Now that we're done with the basics and you finally get the hang of the allOf() function by using multiple ViewMatchers we can continue the journey of fixing a different case that leads to AmbiguousViewMatcherException. Consider the following UI layout where you need to click the check box beside the text "Tokyo Imperial Palace". The problem with this one is that, using multiple ViewMatchers to filter out unique attributes will not work because the checkboxes have identical attributes.

Test engineers who's been using selenium or other UI automation tool may solve this problem by getting all the checkboxes on the screen and then clicking the checkbox that you want by index. It is a valid solution and something that you can do with the help of UIAutomator but the problem with this solution is that it won't work if the content is dynamic. That means that when a specific content has moved it's position the test will not work as intended.

One approach that I highly recommend is to use the View Hierarchy of the current screen and use the parent, descendant and sibling layout with respect to the UI element that you want to take action to. If you've been exploring at the ViewMatchers documentation, you've probably stumbled the following functions.

  • withParent()
  • hasDescendant()
  • hasSibling()

The above ViewMatchers are different than the ViewMatchers that we've been discussing in the past two (1, 2) articles because it doesn't match by attribute. Instead it accepts another ViewMatcher to look if such attributes are present on it's descendant, sibling or parent container.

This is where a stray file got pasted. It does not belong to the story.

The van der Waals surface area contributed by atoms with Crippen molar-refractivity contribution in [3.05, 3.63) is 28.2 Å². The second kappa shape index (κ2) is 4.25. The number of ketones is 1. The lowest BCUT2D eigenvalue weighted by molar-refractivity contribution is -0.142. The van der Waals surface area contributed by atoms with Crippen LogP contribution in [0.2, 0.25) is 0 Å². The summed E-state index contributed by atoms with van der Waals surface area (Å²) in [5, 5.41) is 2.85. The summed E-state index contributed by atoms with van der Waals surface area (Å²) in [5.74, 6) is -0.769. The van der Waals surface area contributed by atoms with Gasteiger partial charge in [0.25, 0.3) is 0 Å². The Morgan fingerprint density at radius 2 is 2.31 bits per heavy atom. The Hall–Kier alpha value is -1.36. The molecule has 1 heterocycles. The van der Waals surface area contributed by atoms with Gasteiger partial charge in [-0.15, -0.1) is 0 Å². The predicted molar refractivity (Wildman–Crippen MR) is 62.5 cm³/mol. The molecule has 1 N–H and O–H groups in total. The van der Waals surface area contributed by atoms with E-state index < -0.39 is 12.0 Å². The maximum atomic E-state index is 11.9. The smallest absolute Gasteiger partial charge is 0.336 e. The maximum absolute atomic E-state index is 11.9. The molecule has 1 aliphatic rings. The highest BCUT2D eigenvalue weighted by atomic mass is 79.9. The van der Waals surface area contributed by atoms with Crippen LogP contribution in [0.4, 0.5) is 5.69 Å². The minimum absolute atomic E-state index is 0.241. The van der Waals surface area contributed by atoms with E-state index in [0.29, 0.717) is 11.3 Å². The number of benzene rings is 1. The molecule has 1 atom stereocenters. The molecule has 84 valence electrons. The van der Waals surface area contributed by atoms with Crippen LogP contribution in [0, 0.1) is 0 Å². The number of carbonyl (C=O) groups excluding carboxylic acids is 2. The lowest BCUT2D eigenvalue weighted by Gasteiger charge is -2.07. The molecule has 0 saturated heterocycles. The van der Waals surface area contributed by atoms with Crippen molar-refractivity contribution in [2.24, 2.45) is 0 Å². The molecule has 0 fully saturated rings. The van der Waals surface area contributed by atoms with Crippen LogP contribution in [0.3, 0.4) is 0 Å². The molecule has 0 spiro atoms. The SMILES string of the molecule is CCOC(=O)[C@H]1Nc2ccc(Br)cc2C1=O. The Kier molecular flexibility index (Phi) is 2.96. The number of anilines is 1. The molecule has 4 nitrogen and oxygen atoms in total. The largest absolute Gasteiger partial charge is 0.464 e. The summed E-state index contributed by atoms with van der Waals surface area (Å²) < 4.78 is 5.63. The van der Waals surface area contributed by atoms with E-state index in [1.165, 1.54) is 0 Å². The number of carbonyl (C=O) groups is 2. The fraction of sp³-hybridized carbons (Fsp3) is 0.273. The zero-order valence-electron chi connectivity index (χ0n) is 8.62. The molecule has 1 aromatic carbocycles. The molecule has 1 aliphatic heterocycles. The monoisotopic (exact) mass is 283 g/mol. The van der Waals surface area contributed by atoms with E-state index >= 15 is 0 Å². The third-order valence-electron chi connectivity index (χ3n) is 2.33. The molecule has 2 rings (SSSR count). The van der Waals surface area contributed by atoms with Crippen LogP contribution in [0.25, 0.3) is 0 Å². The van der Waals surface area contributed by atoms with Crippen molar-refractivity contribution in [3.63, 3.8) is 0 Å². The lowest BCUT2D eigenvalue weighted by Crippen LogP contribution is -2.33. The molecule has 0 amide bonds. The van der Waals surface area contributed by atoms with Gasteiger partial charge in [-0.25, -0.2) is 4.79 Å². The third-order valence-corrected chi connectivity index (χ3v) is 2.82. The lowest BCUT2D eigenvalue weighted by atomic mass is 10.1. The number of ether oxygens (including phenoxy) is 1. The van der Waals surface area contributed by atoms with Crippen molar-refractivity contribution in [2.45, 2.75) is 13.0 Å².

Before we go to the solution I need to give a brief example on how View Hierarchies work. UI elements in an android app are arranged with the help of layouts. A good analogy is that it's similar to a website's nested html tags with different class and ids. What you see above is an example of how the checkboxes are placed in the app. The TravelContainerLayout is the the Parent of HeaderLayout and EntryContainerLayout. While the TravelCheckbox and TravelText are the descendants of the EntryContainerLayout.

Now that we know how View Hierarchies and Android Layouts work let's go to the code on how we can click the checkbox of  "Tokyo Imperial Palace". In narrative format, the quick solution is just easy. Find a check box that has a sibling with a text of  "Tokyo Imperial Palace".

Converting it to code will look something like this

       		withText("Tokyo Imperial Palace")

Always remember that onView() will always accepts a single argument of type Matcher. If you need to add additional criteria to narrow the search use the allOf() function. ViewMatchers like hasSibling() also accepts a single parameter of type Matcher and that also applies to hasDescendant() and withParent(). And if you need to use multiple attributes to look for an element inside a descendant or sibling, remember that

You can pass allOf() if you need to use multiple ViewMatchers inside hasDescendant(), withParent() and hasSibling

Necessary for Mastery

The more complicated the layout of the android app you are testing, the more you need to use hasSibling(), hasDescendant() and withParent(). I'll admit that it's kinda complex and very hard to read especially when the Application under test has deep nesting of layouts but I think that Google's Espresso, at the time of this writing, is the only reliable library that does it's job well for automating ui elements with identical attributes.